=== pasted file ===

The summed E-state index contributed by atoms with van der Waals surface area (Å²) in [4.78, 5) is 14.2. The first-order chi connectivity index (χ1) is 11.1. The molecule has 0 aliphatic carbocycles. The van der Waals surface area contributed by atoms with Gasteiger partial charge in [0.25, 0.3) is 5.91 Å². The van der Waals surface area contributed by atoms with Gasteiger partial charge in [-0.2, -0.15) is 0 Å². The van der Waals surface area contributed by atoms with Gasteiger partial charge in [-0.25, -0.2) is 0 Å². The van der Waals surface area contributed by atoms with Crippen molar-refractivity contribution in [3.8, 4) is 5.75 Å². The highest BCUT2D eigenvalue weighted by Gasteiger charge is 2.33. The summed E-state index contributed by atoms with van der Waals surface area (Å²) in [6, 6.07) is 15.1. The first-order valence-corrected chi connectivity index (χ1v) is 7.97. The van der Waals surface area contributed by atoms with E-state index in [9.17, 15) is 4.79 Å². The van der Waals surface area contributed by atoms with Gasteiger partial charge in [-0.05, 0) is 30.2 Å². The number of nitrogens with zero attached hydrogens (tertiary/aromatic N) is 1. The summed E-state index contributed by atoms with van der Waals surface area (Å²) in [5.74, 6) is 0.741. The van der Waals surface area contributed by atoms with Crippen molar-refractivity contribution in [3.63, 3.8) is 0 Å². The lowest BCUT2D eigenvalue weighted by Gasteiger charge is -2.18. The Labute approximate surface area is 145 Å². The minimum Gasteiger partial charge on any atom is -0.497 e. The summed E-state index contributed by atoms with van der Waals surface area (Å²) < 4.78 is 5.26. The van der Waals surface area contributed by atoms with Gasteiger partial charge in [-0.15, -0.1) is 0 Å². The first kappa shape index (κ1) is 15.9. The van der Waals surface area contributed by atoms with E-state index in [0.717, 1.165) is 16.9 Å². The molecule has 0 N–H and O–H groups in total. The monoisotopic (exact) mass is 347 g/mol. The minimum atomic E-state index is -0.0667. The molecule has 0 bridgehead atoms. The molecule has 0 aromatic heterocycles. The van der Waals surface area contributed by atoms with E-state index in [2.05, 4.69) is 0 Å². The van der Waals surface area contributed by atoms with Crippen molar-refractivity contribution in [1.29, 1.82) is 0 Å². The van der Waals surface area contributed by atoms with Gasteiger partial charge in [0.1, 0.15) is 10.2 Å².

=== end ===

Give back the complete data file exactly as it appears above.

The summed E-state index contributed by atoms with van der Waals surface area (Å²) in [4.78, 5) is 14.2. The first-order chi connectivity index (χ1) is 11.1. The molecule has 0 aliphatic carbocycles. The van der Waals surface area contributed by atoms with Gasteiger partial charge in [0.25, 0.3) is 5.91 Å². The van der Waals surface area contributed by atoms with Gasteiger partial charge in [-0.2, -0.15) is 0 Å². The van der Waals surface area contributed by atoms with Gasteiger partial charge in [-0.25, -0.2) is 0 Å². The van der Waals surface area contributed by atoms with Crippen molar-refractivity contribution in [3.8, 4) is 5.75 Å². The highest BCUT2D eigenvalue weighted by Gasteiger charge is 2.33. The summed E-state index contributed by atoms with van der Waals surface area (Å²) in [6, 6.07) is 15.1. The first-order valence-corrected chi connectivity index (χ1v) is 7.97. The van der Waals surface area contributed by atoms with E-state index in [9.17, 15) is 4.79 Å². The van der Waals surface area contributed by atoms with Gasteiger partial charge in [-0.05, 0) is 30.2 Å². The number of nitrogens with zero attached hydrogens (tertiary/aromatic N) is 1. The summed E-state index contributed by atoms with van der Waals surface area (Å²) in [5.74, 6) is 0.741. The van der Waals surface area contributed by atoms with Crippen molar-refractivity contribution in [3.63, 3.8) is 0 Å². The lowest BCUT2D eigenvalue weighted by Gasteiger charge is -2.18. The Labute approximate surface area is 145 Å². The minimum Gasteiger partial charge on any atom is -0.497 e. The summed E-state index contributed by atoms with van der Waals surface area (Å²) < 4.78 is 5.26. The van der Waals surface area contributed by atoms with Gasteiger partial charge in [-0.15, -0.1) is 0 Å². The first kappa shape index (κ1) is 15.9. The van der Waals surface area contributed by atoms with E-state index in [0.717, 1.165) is 16.9 Å². The molecule has 0 N–H and O–H groups in total. The monoisotopic (exact) mass is 347 g/mol. The minimum atomic E-state index is -0.0667. The molecule has 0 bridgehead atoms. The molecule has 0 aromatic heterocycles. The van der Waals surface area contributed by atoms with E-state index in [2.05, 4.69) is 0 Å². The van der Waals surface area contributed by atoms with Crippen molar-refractivity contribution in [1.29, 1.82) is 0 Å². The van der Waals surface area contributed by atoms with Gasteiger partial charge in [0.1, 0.15) is 10.2 Å².